New research has developed a method by which 3D printed metal parts can increase both tensile strength and yield stress by twelve percent by using ultrasound.
The research, undertaken by RMIT University in Australia, focuses on the orientation of grain structures within 3D printed parts. This microstructure is a key factor in determining the ultimate strength of a part produced by any manufacturing method.
Poor 3D Printed Microstructure
The issue is that during metal 3D printing using the standard powder bed / laser approach, the microstructures tend to line up along the laser path in columnar grains. This is because the surrounding material is thermally quite different, and the material tends to bind with hotter material recently fused.
3D printer manufacturers and operators have long been aware of the need to create optimal microstructures, but have had very limited means to do so. Much of the effort to date has involved tuning the materials, temperatures during 3D printing activity, and most importantly post-process treatments. These do improve the strength of the printed parts to some degree.
Poor microstructures often result in anisotropy, an effect where the strength of the part varies depending on the direction measured. That’s generally not good for production parts that must undergo mechanical stress. In some cases, parts are 3D printed by experienced operators in a way to ensure the expected stress happens to line up with the resulting microstructure to minimize problems.
But that’s just black magic trying to overcome a limitation of the machine. Really, the machine should produce isotropic parts that are strong in each direction. However, that requires the microstructure to be oriented properly and uniformly.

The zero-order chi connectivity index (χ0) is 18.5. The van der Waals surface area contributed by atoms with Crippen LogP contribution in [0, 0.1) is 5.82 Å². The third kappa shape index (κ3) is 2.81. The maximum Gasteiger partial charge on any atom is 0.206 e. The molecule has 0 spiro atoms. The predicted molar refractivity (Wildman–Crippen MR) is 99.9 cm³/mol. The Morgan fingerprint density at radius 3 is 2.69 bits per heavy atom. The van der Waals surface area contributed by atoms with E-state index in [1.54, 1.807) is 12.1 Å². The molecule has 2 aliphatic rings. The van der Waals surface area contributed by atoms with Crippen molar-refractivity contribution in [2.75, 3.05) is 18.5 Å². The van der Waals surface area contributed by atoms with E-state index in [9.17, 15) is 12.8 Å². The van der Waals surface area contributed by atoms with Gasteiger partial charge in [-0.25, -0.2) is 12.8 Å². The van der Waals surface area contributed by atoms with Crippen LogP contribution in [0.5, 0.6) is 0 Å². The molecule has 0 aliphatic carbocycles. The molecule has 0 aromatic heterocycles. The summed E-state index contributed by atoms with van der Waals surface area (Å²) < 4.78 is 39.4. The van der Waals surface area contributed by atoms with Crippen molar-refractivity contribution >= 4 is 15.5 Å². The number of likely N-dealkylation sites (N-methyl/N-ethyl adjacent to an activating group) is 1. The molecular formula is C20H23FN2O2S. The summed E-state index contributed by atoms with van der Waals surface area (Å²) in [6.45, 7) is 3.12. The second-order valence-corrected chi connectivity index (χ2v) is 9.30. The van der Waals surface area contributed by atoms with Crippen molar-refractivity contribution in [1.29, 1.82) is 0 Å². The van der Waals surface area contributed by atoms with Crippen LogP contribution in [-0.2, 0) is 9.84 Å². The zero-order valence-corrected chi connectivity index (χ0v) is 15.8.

That’s the problem the researchers attempted to solve, and it appears they did.
“Here, without changing alloy chemistry, we demonstrate an AM solidification-control solution to printing metallic alloys with an equiaxed grain structure and improved mechanical properties.”
In other words, they were able to avoid the creation of long columnar grains along the build path, which should result in increased isotropy.
3D Printing Using Ultrasound
How does this work? It all focuses on the process of nucleation, the method by which crystalline structures begin when molecular components happen to align.
In traditional 3D printing approaches there has to be nucleant particles present to act as “seeds” for the crystal structures to form. Some materials don’t have these naturally and other nucleant particles must be introduced, but sometimes that messes up the chemistry and strength of the material.
The researchers found that by blasting the material with high-energy ultrasound, they were able to create cavitation and microscopic bubbles. These extremely short-lived bubbles will implode, causing tiny shock waves. The shock waves travel through the neighbouring material and jitter the molecules and thus create many more opportunities for nucleation events to occur.
The result is the absence of long columnar microstructures found in typical additive manufacturing operations. Instead, they found the crystals of shorter and near uniform length. This allows the resulting parts to have greater isotropy and thus greater general strength.
The researchers began their work with Ti-6Al-4V, and were successful. Then, they were able to repeat the results using other materials, including Inconel 625, and:
“… expect that this method may be applicable to other metallic materials that exhibit columnar grain structures during AM.”
Their method was to place a sonotrode under the build plate and introduce 20 kHz sound waves toward the build path. This seems like a rather simple addition to a metal 3D printer design, and while the project is just research at this point, I would imagine several metal 3D printer manufacturers would be extremely interested in this process.
It’s therefore likely we will eventually see ultrasound add-ons to metal 3D printers in coming years, and all enjoy the stronger parts that emerge.